Ever since Apple revolutionized digital music with the iPod, we've been looking for faster ways to navigate our ever-expanding music libraries. Even with its iOS 7 overhaul, Apple's Music app still offers fairly basic controls, forcing us to focus on the screen and tap tiny buttons when we're on the road or out for a run. The aptly named Listen thinks it has tapped into a better method. With a buttonless interface that eschews digital controls in favor of simple gestures, the music player looks to change the way we listen to music on our iPhones by relying less on our eyes.
Can there really be one iOS email app to rule them all? Moscow-based Mail.ru thinks so, and is bringing its experience serving more than 100 million users in Russian-speaking countries to a new mobile email client for the rest of the world. myMail consolidates multiple email accounts into a free, universal app, and the service uses proprietary algorithms to detect settings for virtually any IMAP or POP email service, including Gmail, Yahoo!, AOL, and Outlook. All that’s required is the address and password.
This minimalist puzzler’s name is styled as LYNE, but we’re having none of it. Uppercase suggests someone’s getting all shouty, but Lyne (as we’re calling the game) is as reserved as they come. Lyne’s all about forming pathways between like-colored shapes positioned on a grid — you’re essentially joining the dots, but are restricted to 90- and 45-degree angles. As you work on each puzzle, abstract noises pleasingly chirp away in the background, confirming every connection like a panpipe-playing robot.
True Axis made all the right changes for the sequel to the 2009 hit driving game Jet Car Stunts, with a big visual upgrade, loads of new levels and play modes, a third difficulty level, and intuitive player creation tools added to an almost identical core experience of racing against the clock and navigating insane courses. Jet Car Stunts 2 pushes the challenge factor a bit far at times, but it’s a fine improvement on its predecessor and a fiendishly awesome game in its own right.
For all of its strengths, Fightback is a game that feels tuned to reward in-app purchases more than strategy or skill. Ninja Theory, the studio behind the '80s-tinged brawler, is known for big console projects like last year’s Devil May Cry reboot and 2010’s Enslaved: Journey to the West. Those games were great — underrated, even — which is why Fightback’s shortcomings come as such a surprise.
Every time a new photo effects app pops up, it’s often frustrating to see the same sepia toning filters, blur effects, and other reliable features that are all getting rather long in the tooth. This fact makes the appearance of Fragment all the more exciting, as it produces effects that nothing else in the App Store even attempts to mimic, yet remains exceedingly easy to use and explore. The app lets you choose from one of 46 built-in base effects, which are essentially distortion masks based on a variety of shape combinations, from simple frames to abstract designs – including crystal shards, geometric patterns, and circular constructs – which distort the image in any number of ways.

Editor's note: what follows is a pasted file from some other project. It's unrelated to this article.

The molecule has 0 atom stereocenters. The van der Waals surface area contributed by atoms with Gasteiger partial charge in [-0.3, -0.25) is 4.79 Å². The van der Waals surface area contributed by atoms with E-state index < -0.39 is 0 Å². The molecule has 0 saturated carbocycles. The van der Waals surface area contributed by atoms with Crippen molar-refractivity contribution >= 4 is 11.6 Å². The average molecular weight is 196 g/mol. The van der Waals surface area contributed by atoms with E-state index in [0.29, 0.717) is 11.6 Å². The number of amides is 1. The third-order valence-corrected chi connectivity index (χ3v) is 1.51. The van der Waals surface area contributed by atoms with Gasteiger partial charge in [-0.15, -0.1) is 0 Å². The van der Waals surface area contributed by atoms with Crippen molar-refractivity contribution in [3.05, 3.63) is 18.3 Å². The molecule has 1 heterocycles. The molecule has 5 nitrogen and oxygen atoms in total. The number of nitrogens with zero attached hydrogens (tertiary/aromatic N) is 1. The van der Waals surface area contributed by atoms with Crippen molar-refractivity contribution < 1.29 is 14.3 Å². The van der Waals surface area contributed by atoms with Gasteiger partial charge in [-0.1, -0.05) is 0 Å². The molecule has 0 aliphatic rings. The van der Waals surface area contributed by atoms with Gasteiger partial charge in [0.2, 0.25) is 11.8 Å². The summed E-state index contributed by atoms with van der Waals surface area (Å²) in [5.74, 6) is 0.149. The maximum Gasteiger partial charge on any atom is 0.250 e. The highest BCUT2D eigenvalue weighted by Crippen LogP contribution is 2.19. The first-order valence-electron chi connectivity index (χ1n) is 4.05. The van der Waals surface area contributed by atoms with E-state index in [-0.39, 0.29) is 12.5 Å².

Sega’s first attempt to mine the Mario Kart formula worked out rather well on iOS with Sonic & Sega All-Stars Racing, though it already looks a bit weathered by time (especially without iPhone 5+ widescreen support). Luckily, console sequel Sonic & All-Stars Racing Transformed has now likewise made the leap to the App Store, expanding the arcade-style approach with the addition of flight and boating segments across an array of colorful tracks inspired by classic Sega properties. It’s once more an entertaining concoction, though slow-paced progression and paid power-ups slightly diminish the effect of this mobile port.
There's just something about a new calendar that makes us want to better ourselves. Every January 1, we set a series of seemingly attainable goals that we have every intention of keeping — but by the time spring rolls around, we've either forgotten, procrastinated, or just plain given up. But with the help of a few strategic apps, this year you can resolve to break that trend. Here are 10 such options that’ll help you stay on track in 2014.
When iA Writer burst onto the scene in late 2010, it was a game-changer. The first true alternative to Pages, its ultra-minimal interface introduced a new kind of word processor, one that eschewed underutilized features for a sharp focus on simplicity. Writer Pro for iOS attempts to build on that concept. With a completely new workflow designed to tightly organize your thoughts, Information Architects pushes its minimal interface to the max, but loses that trademark simplicity in the process.
Our monthly recap looks back at the games we reviewed during December, with a total of 22 iOS and Mac games presented here in bite-sized, to-the-point encapsulations. And if you want to read more, simply click the link on each slide to read the full critique and find the link to purchase each game. The year ended with a bang thanks to several notable releases, including the first episodes of République and The Walking Dead: Season Two, along with Grand Theft Auto: San Andreas, Colossatron: Massive World Threat, and some surprising under-the-radar releases. Before the barrage of 2014 releases begins, look back on last month’s games and see what you missed!